Historic Pohick Church
The revolutionary era church enjoys resurgence of southern Fairfax
This week's Great Escape isn't very far and it is probably familiar to many Lorton residents. Sure you've looked at Pohick Church while sitting in traffic on Route 1. But our columnist Mike Conway takes an even closer look at the marvelous piece of history we have in our midst.
Let's face it, fate has not always been kind to southern Fairfax County. While in the early days of American history it played an important role and housed some key figures in this country's birth, it had to watch the county's center shift to the north during construction of Washington, D.C. and never come back.
Pohick Church, the first church established in the colonies north of the Occoquan River and the established center of Truro Parish, which included all the land between the Occoquan and Potomac rivers, going west all the way to the frontier, bore the brunt of this change.
"It's like we were forgotten by the rest of the county," the Reverend Donald Binder, Church Rector, informed me recently. "Every now and then we'd get an article written like the one in National Geographic in 1932, or a presidential visit, like from Warren Harding in 1921, but for the most part that was it."
Like most people in Northern Virginia, I'd been to Mount Vernon and Gunston Hall and the other major historic sites down south, but never Pohick Church. In so doing, I feel I missed a nice chunk of American history. George Mason, George Washington and George William Fairfax all served as vestrymen in the 1700s, overseeing construction of the "new" church, which is still in use, in 1774.
"Washington, Mason, Fairfax and the Hendersons all bought pews. Others were set aside for people who couldn't afford to pay for them," Binder said.
After completion came the American Revolution.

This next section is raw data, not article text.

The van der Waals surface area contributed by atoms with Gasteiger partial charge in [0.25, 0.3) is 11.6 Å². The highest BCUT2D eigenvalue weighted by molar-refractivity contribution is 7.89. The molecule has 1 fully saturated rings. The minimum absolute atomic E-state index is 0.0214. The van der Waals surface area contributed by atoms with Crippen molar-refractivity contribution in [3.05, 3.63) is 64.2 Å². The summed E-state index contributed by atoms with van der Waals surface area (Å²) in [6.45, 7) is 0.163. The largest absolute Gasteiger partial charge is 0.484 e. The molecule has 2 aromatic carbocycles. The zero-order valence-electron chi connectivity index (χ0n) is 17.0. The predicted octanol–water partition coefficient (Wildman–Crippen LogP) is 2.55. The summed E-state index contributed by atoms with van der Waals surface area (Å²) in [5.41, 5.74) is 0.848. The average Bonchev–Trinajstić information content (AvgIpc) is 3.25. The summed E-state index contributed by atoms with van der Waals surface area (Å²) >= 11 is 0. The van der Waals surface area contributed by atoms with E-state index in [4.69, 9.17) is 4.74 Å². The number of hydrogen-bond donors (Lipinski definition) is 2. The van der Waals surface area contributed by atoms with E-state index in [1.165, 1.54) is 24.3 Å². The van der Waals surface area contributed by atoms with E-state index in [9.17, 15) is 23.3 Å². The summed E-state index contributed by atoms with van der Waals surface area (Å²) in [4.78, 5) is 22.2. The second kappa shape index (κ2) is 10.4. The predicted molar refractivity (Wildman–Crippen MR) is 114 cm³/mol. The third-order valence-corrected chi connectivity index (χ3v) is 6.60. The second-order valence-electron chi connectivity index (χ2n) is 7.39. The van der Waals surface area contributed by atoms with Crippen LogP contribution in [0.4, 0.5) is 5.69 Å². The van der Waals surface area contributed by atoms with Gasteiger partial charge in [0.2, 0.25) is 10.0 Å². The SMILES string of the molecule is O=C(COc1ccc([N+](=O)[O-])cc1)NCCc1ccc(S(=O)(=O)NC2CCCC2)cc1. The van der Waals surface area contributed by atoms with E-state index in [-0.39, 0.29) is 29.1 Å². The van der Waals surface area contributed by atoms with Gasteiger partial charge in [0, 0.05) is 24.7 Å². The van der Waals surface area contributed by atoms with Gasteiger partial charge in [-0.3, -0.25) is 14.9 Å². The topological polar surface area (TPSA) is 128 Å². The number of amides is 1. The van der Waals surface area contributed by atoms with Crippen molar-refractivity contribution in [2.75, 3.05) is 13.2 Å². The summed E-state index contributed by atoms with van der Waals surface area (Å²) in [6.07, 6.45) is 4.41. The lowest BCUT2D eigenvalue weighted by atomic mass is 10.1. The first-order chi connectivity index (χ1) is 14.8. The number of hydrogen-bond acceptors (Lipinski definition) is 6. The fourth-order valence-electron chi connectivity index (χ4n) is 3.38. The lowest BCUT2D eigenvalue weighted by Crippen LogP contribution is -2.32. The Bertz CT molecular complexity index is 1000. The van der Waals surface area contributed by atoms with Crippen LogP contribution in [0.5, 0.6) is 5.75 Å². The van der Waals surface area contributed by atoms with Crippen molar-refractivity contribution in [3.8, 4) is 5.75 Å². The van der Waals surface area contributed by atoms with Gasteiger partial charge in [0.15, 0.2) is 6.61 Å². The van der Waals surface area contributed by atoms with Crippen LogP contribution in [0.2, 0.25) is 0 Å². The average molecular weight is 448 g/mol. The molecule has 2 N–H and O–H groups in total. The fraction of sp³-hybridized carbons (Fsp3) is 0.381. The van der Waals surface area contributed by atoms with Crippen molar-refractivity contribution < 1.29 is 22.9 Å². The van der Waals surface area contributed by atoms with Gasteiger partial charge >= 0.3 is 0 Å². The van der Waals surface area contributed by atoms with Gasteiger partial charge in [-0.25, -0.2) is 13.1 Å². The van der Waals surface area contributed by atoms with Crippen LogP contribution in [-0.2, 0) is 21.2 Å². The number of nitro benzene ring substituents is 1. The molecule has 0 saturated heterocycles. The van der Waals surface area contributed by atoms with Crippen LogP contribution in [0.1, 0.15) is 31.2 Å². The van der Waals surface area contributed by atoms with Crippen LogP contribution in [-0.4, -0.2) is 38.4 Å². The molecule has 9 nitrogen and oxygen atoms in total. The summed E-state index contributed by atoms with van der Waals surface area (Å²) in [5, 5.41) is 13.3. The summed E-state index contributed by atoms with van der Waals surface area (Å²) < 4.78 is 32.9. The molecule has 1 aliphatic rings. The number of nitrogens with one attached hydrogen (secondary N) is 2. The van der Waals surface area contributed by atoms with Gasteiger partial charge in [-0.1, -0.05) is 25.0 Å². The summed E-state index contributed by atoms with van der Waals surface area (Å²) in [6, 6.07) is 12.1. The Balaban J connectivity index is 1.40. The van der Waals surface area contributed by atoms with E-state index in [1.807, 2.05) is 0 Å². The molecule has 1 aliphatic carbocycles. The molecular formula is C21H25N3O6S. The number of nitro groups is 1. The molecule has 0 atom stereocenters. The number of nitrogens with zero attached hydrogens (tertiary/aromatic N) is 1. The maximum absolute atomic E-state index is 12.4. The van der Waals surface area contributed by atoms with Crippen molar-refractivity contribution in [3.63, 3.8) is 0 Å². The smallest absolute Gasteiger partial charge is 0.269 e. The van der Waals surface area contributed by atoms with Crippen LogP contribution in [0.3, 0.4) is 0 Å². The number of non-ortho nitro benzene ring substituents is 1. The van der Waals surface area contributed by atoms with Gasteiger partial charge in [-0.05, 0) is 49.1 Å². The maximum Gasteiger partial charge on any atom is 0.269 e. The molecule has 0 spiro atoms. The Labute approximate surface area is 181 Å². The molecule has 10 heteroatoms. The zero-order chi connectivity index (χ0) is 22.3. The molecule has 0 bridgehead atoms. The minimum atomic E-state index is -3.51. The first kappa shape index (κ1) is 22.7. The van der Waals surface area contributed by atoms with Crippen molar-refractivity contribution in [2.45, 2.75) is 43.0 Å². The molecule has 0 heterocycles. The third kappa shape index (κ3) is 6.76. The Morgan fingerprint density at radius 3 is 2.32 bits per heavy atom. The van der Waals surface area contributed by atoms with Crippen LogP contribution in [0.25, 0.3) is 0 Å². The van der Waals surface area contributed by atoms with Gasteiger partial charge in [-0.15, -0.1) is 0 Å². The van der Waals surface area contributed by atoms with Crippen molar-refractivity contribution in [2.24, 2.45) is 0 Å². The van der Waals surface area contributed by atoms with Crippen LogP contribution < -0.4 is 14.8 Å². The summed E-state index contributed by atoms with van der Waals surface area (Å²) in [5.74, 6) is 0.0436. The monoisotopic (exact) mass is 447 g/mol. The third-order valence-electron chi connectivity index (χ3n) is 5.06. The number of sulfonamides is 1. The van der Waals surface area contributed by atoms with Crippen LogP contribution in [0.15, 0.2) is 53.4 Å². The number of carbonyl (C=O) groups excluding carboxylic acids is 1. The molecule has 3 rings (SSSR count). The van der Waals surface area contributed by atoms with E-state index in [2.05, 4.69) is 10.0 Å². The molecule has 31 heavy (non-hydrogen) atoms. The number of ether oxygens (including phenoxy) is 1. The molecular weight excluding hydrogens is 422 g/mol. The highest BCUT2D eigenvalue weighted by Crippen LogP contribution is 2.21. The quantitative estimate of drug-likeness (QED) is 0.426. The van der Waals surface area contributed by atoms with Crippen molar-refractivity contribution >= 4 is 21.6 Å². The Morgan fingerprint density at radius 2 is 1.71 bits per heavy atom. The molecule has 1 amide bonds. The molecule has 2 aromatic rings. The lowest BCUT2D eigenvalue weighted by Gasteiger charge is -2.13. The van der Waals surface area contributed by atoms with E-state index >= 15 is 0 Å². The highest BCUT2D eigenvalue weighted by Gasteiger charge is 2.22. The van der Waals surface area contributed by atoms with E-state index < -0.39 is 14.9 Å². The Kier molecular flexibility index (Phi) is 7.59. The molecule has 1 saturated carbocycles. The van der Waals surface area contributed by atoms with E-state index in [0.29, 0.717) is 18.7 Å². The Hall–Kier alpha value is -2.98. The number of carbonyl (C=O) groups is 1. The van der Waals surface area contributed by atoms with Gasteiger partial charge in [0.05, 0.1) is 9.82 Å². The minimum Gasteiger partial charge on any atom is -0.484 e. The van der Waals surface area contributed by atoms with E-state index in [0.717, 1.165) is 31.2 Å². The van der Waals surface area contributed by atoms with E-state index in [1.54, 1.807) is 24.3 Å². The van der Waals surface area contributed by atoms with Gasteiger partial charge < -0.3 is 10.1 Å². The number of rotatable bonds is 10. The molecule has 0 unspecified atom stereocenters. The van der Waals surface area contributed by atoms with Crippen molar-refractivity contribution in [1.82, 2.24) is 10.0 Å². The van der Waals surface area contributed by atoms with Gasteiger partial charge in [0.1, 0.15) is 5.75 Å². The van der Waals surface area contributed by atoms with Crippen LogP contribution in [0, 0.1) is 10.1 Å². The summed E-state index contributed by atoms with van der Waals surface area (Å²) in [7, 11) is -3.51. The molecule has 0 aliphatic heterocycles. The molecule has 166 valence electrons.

Binder said, "Quite likely the Declaration of Independence was read from the steps of this church. We've seen entries from George Washington's diary in which he and George Mason left the church and went to Gunston Hall to write the Fairfax Resolves, which became a precursor to the Declaration. This wasn't just a spiritual center, it was a political one too."
Between 1838 and 1840 the church was renovated, according to Reverend Binder, in celebration of George Washington's 100th birthday. The pledge book to renovate "General Washington's church" includes signatures from Francis Scott Key, President Martin Van Buren, John Quincy Adams and Daniel Webster. During the Civil War that renovation was undone by encamped Union soldiers who turned the church into a stable and vandalized it. In 1889, on the 100th anniversary of Washington's death, the church was restored once again to how it looked during Washington's time, which is how it's still kept.
Now that Lorton prison has been closed, the area is seeing a resurgence, but many residents already know this of course. "For more than 200 years this area has been overlooked. It's very exciting, now, to be part of its return."
The church is used for services on Sundays and other events throughout the week. Visitors are welcome. A self-guided walking tour is made available at the entrance to the church to guide you to notable spots and landmarks on and around the property. Pohick Church should be a part of any historical tour of southern Fairfax.
On President's Day a special service will be held at 8:00 am modeled after those Washington himself would've experienced. It will be followed by a breakfast featuring a local historian who will speak on Washington's life. Contact the church for ticket information.